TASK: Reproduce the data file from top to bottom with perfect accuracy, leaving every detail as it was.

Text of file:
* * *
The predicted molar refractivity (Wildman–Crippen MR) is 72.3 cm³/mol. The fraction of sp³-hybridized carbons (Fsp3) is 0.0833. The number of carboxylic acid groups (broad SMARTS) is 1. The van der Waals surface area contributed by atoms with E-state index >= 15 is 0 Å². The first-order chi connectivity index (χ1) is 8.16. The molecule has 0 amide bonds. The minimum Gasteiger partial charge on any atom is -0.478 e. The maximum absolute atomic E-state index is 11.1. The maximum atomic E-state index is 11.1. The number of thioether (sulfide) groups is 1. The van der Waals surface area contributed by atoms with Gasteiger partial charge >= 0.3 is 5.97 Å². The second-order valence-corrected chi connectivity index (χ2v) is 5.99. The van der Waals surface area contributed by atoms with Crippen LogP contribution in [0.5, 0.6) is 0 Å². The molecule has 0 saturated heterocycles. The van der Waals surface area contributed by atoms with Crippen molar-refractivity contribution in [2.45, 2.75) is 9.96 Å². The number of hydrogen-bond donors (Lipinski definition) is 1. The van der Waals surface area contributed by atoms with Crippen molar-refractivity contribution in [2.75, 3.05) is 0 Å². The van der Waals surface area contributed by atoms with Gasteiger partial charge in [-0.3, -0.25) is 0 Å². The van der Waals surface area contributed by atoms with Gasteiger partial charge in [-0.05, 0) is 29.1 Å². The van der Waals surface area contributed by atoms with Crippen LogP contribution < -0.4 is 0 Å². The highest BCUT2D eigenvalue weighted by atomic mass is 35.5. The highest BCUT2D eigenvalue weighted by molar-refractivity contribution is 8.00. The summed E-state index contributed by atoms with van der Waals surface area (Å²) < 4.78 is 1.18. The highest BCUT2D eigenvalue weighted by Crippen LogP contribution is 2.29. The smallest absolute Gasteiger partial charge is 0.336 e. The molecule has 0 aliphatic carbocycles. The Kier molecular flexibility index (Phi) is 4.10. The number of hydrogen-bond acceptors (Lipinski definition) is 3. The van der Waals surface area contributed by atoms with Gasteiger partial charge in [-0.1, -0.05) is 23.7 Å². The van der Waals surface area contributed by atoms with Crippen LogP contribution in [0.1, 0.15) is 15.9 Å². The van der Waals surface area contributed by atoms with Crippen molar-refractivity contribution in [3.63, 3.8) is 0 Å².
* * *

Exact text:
The predicted molar refractivity (Wildman–Crippen MR) is 72.3 cm³/mol. The fraction of sp³-hybridized carbons (Fsp3) is 0.0833. The number of carboxylic acid groups (broad SMARTS) is 1. The van der Waals surface area contributed by atoms with E-state index >= 15 is 0 Å². The first-order chi connectivity index (χ1) is 8.16. The molecule has 0 amide bonds. The minimum Gasteiger partial charge on any atom is -0.478 e. The maximum absolute atomic E-state index is 11.1. The maximum atomic E-state index is 11.1. The number of thioether (sulfide) groups is 1. The van der Waals surface area contributed by atoms with Gasteiger partial charge >= 0.3 is 5.97 Å². The second-order valence-corrected chi connectivity index (χ2v) is 5.99. The van der Waals surface area contributed by atoms with Crippen LogP contribution in [0.5, 0.6) is 0 Å². The molecule has 0 saturated heterocycles. The van der Waals surface area contributed by atoms with Crippen molar-refractivity contribution in [2.45, 2.75) is 9.96 Å². The number of hydrogen-bond donors (Lipinski definition) is 1. The van der Waals surface area contributed by atoms with Crippen molar-refractivity contribution in [2.75, 3.05) is 0 Å². The van der Waals surface area contributed by atoms with Gasteiger partial charge in [-0.3, -0.25) is 0 Å². The van der Waals surface area contributed by atoms with Gasteiger partial charge in [-0.05, 0) is 29.1 Å². The van der Waals surface area contributed by atoms with Crippen LogP contribution < -0.4 is 0 Å². The highest BCUT2D eigenvalue weighted by atomic mass is 35.5. The highest BCUT2D eigenvalue weighted by molar-refractivity contribution is 8.00. The summed E-state index contributed by atoms with van der Waals surface area (Å²) < 4.78 is 1.18. The highest BCUT2D eigenvalue weighted by Crippen LogP contribution is 2.29. The smallest absolute Gasteiger partial charge is 0.336 e. The molecule has 0 aliphatic carbocycles. The Kier molecular flexibility index (Phi) is 4.10. The number of hydrogen-bond acceptors (Lipinski definition) is 3. The van der Waals surface area contributed by atoms with Gasteiger partial charge in [-0.1, -0.05) is 23.7 Å². The van der Waals surface area contributed by atoms with Crippen LogP contribution in [0.1, 0.15) is 15.9 Å². The van der Waals surface area contributed by atoms with Crippen molar-refractivity contribution in [3.63, 3.8) is 0 Å².